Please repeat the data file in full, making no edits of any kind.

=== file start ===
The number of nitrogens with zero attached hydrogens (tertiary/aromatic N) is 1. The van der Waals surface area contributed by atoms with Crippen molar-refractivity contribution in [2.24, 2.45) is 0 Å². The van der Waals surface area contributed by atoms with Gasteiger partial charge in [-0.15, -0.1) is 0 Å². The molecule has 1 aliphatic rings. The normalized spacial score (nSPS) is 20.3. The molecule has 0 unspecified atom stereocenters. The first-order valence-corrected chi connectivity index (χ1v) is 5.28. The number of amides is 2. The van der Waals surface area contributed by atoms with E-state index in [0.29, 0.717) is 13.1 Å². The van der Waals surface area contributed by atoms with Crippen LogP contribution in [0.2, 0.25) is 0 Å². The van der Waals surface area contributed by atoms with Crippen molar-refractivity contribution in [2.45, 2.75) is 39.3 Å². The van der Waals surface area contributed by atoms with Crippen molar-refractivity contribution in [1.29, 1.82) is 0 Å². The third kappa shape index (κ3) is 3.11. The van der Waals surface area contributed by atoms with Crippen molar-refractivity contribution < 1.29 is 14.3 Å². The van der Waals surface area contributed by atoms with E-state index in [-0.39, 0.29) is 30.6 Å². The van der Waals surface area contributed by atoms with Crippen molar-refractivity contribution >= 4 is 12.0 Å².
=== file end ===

The number of nitrogens with zero attached hydrogens (tertiary/aromatic N) is 1. The van der Waals surface area contributed by atoms with Crippen molar-refractivity contribution in [2.24, 2.45) is 0 Å². The van der Waals surface area contributed by atoms with Gasteiger partial charge in [-0.15, -0.1) is 0 Å². The molecule has 1 aliphatic rings. The normalized spacial score (nSPS) is 20.3. The molecule has 0 unspecified atom stereocenters. The first-order valence-corrected chi connectivity index (χ1v) is 5.28. The number of amides is 2. The van der Waals surface area contributed by atoms with E-state index in [0.29, 0.717) is 13.1 Å². The van der Waals surface area contributed by atoms with Crippen LogP contribution in [0.2, 0.25) is 0 Å². The van der Waals surface area contributed by atoms with Crippen molar-refractivity contribution in [2.45, 2.75) is 39.3 Å². The van der Waals surface area contributed by atoms with Crippen molar-refractivity contribution in [1.29, 1.82) is 0 Å². The third kappa shape index (κ3) is 3.11. The van der Waals surface area contributed by atoms with Crippen molar-refractivity contribution < 1.29 is 14.3 Å². The van der Waals surface area contributed by atoms with E-state index in [-0.39, 0.29) is 30.6 Å². The van der Waals surface area contributed by atoms with Crippen molar-refractivity contribution >= 4 is 12.0 Å².